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Conference Paper: Derivative action or securities arbitration in China: seeking a better alternative to retail shareholder protection

TitleDerivative action or securities arbitration in China: seeking a better alternative to retail shareholder protection
Authors
Issue Date2014
PublisherThe Asian Law and Economics Association (ASLEA).
Citation
The 10th Annual Conference of the Asian Law and Economics Association, National Taiwan University, Taipei, Taiwan, 20-21 June 2014, p. 1-40 How to Cite?
AbstractThere is a large body of law and finance literature suggesting that strong legal protection for investors is the key to a nation’s healthy stock market development and economic growth. Despite remarkable progress in setting up its securities market, China has often been criticized for its underdeveloped regulatory regime. The wide securities fraud scandals in contrast with the paucity of conviction rates are indicative of the fact that public enforcement is inadequate in China. Private enforcement efforts such as securities litigation help address the disconnect between securities regulatory regime and investor compensation. Nevertheless, given the immaturity of China’s current legal and institutional framework, various factors preclude private securities litigation from playing an effective role in China’s market regulation and development. Against the background, this article seeks to explore alternative mechanisms for improvement of private enforcement in China. Having concluded that modeling the US class action system is quite unlikely to work well in the Chinese socio-political and socioeconomic situations, the article explores how the present system of securities fraud litigation should be reformed in order to balance the competing interests of state control, social stability, and minority shareholder protection in the listed companies. In view of the dominance of retail shareholders in the Chinese securities market and drawing on international experience, a cost-effective and accessible securities arbitration scheme is proposed to be established in China for resolving civil compensation claims. It is argued that the professionalism, procedural flexibility, speed, confidentiality, and cost saving features of arbitration could offer much potential as a deterrent and remedial device in addressing the deficiencies of private enforcement of securities regulation during economic transition in China.
DescriptionSession 2: International Trade
Persistent Identifierhttp://hdl.handle.net/10722/197725

 

DC FieldValueLanguage
dc.contributor.authorGu, W-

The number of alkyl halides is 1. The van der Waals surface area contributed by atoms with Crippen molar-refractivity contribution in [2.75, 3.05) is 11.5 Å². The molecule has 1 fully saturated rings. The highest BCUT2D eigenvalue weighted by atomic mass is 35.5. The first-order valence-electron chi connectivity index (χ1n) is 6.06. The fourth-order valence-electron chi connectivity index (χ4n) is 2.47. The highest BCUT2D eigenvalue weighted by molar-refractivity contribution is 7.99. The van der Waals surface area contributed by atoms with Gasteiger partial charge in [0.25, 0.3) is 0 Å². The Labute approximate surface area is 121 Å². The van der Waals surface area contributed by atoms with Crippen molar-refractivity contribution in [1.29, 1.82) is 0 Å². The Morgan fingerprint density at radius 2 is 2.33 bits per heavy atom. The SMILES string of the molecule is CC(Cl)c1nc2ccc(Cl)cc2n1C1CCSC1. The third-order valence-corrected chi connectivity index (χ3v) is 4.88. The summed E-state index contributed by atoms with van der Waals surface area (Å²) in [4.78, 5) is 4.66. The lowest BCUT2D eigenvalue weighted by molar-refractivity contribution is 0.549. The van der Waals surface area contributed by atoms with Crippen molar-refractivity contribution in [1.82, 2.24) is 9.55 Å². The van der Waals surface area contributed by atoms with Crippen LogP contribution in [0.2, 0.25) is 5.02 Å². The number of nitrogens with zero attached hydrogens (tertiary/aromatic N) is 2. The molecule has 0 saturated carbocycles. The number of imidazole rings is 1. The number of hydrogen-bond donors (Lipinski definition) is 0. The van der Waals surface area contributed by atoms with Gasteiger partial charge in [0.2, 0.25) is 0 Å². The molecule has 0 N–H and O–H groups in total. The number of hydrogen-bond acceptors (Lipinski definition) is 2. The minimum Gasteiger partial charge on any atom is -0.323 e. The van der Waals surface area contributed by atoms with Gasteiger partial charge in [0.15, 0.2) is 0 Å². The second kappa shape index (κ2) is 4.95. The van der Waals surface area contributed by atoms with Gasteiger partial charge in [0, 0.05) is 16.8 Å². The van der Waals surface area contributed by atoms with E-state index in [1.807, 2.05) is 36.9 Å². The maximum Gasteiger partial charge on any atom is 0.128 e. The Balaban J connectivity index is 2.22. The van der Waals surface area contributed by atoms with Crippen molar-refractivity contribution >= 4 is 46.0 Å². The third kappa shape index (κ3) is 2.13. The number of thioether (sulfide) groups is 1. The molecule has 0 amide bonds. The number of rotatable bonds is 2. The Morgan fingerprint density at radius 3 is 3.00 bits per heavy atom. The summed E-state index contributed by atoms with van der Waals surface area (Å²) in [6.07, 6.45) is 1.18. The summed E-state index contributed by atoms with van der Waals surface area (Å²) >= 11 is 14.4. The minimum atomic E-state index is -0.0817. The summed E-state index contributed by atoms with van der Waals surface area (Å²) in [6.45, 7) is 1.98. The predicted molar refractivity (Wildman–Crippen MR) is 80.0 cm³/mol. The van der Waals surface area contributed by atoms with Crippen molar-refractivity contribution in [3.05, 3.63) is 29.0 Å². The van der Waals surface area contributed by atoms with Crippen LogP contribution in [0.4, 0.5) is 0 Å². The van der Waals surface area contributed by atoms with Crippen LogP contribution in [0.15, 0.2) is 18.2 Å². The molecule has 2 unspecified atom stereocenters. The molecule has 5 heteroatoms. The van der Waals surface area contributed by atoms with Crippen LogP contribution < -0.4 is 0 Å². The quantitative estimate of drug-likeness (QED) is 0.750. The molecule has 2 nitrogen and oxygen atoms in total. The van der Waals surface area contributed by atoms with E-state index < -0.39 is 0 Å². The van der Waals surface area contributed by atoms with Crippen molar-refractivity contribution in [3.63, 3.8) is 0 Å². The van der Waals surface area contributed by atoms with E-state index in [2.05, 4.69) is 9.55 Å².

dc.date.accessioned2014-05-29T08:45:59Z-
dc.date.available2014-05-29T08:45:59Z-
dc.date.issued2014-
dc.identifier.citationThe 10th Annual Conference of the Asian Law and Economics Association, National Taiwan University, Taipei, Taiwan, 20-21 June 2014, p. 1-40-
dc.identifier.urihttp://hdl.handle.net/10722/197725-
dc.descriptionSession 2: International Trade-
dc.description.abstractThere is a large body of law and finance literature suggesting that strong legal protection for investors is the key to a nation’s healthy stock market development and economic growth. Despite remarkable progress in setting up its securities market, China has often been criticized for its underdeveloped regulatory regime. The wide securities fraud scandals in contrast with the paucity of conviction rates are indicative of the fact that public enforcement is inadequate in China. Private enforcement efforts such as securities litigation help address the disconnect between securities regulatory regime and investor compensation. Nevertheless, given the immaturity of China’s current legal and institutional framework, various factors preclude private securities litigation from playing an effective role in China’s market regulation and development. Against the background, this article seeks to explore alternative mechanisms for improvement of private enforcement in China. Having concluded that modeling the US class action system is quite unlikely to work well in the Chinese socio-political and socioeconomic situations, the article explores how the present system of securities fraud litigation should be reformed in order to balance the competing interests of state control, social stability, and minority shareholder protection in the listed companies. In view of the dominance of retail shareholders in the Chinese securities market and drawing on international experience, a cost-effective and accessible securities arbitration scheme is proposed to be established in China for resolving civil compensation claims. It is argued that the professionalism, procedural flexibility, speed, confidentiality, and cost saving features of arbitration could offer much potential as a deterrent and remedial device in addressing the deficiencies of private enforcement of securities regulation during economic transition in China.-
dc.languageeng-
dc.publisherThe Asian Law and Economics Association (ASLEA).-
dc.relation.ispartofAsian Law and Economics Conference-
dc.rightsCreative Commons: Attribution 3.0 Hong Kong License-
dc.titleDerivative action or securities arbitration in China: seeking a better alternative to retail shareholder protection-
dc.typeConference_Paper-
dc.identifier.emailGu, W: guweixia@hku.hk-
dc.identifier.authorityGu, W=rp01249-
dc.description.naturepostprint-
dc.identifier.hkuros228964-
dc.identifier.spage1-
dc.identifier.epage40-

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